10. I like the simplicity with which the emotional space has been dealt with. Interesting and inspiring.
    It is so true that you should be fully aware of your emotions. I have been with a lot of people who keep telling me that they are “not in the mood to do it”. To know you are “not in the mood” is one thing, but to know “why you are not in the mood” is another.
    There have been situations when I have not been able to identify the “why” portion of it. The important thing however is that I don’t ponder over it too much. I try and do something that will cheer me up or change my mood. Basically relax my mind. It has worked for me so far.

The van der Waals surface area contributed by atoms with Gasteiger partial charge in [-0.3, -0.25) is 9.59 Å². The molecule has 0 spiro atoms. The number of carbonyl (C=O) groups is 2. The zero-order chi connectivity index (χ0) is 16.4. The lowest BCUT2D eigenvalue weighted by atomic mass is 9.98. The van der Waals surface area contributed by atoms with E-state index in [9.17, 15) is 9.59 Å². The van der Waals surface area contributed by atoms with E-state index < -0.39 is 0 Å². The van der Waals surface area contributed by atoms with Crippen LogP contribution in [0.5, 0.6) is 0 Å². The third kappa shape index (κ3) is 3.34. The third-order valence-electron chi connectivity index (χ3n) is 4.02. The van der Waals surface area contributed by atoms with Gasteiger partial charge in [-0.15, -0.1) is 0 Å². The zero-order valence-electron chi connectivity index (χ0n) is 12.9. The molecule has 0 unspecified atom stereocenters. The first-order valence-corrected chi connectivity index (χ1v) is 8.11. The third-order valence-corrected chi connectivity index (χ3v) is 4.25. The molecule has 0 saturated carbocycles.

11. @ Genarro

    Dan’s the man. The more I study EQ, the more I see how it’s a key to unleashing the best in our selves and the best in others.

    @ Melissa

    Thank you. Writing’s a powerful way to reshape your thoughts and your world, so it should fit nicely with self-efficacy. It’s a fancy word, but I like its meaning.

    @ Praveen

    Knowing what works for you is the key. One lens that might help is thinking in temrs of strengths and weaknesses. If you spend too much time in weaknesses and not enough time in your strengths, you’ll get drained and won’t have your best moods.

Comments are closed.